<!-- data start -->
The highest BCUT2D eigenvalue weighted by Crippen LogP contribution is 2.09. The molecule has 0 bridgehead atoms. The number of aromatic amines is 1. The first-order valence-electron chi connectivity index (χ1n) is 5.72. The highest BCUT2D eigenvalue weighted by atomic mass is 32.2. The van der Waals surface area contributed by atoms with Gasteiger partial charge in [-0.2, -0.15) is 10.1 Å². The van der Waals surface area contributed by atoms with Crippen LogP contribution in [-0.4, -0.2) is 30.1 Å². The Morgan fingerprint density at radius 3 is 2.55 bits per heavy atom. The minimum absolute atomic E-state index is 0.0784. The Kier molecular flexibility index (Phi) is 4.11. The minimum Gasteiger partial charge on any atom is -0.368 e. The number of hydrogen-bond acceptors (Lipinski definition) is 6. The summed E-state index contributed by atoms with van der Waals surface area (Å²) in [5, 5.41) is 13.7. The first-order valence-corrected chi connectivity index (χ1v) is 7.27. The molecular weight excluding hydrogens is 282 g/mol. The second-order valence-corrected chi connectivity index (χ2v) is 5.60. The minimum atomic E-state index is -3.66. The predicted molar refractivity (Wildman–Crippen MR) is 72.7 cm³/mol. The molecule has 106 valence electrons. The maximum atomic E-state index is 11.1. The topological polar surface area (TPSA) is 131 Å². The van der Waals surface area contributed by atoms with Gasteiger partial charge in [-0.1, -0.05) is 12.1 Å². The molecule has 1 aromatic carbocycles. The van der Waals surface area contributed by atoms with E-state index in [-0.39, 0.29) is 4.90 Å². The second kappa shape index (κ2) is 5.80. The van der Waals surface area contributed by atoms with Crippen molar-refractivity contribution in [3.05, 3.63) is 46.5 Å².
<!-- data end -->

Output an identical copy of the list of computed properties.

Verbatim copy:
The highest BCUT2D eigenvalue weighted by Crippen LogP contribution is 2.09. The molecule has 0 bridgehead atoms. The number of aromatic amines is 1. The first-order valence-electron chi connectivity index (χ1n) is 5.72. The highest BCUT2D eigenvalue weighted by atomic mass is 32.2. The van der Waals surface area contributed by atoms with Gasteiger partial charge in [-0.2, -0.15) is 10.1 Å². The van der Waals surface area contributed by atoms with Crippen LogP contribution in [-0.4, -0.2) is 30.1 Å². The Morgan fingerprint density at radius 3 is 2.55 bits per heavy atom. The minimum absolute atomic E-state index is 0.0784. The Kier molecular flexibility index (Phi) is 4.11. The minimum Gasteiger partial charge on any atom is -0.368 e. The number of hydrogen-bond acceptors (Lipinski definition) is 6. The summed E-state index contributed by atoms with van der Waals surface area (Å²) in [5, 5.41) is 13.7. The first-order valence-corrected chi connectivity index (χ1v) is 7.27. The molecular weight excluding hydrogens is 282 g/mol. The second-order valence-corrected chi connectivity index (χ2v) is 5.60. The minimum atomic E-state index is -3.66. The predicted molar refractivity (Wildman–Crippen MR) is 72.7 cm³/mol. The molecule has 106 valence electrons. The maximum atomic E-state index is 11.1. The topological polar surface area (TPSA) is 131 Å². The van der Waals surface area contributed by atoms with Gasteiger partial charge in [-0.1, -0.05) is 12.1 Å². The molecule has 1 aromatic carbocycles. The van der Waals surface area contributed by atoms with E-state index in [-0.39, 0.29) is 4.90 Å². The second kappa shape index (κ2) is 5.80. The van der Waals surface area contributed by atoms with Crippen molar-refractivity contribution in [3.05, 3.63) is 46.5 Å².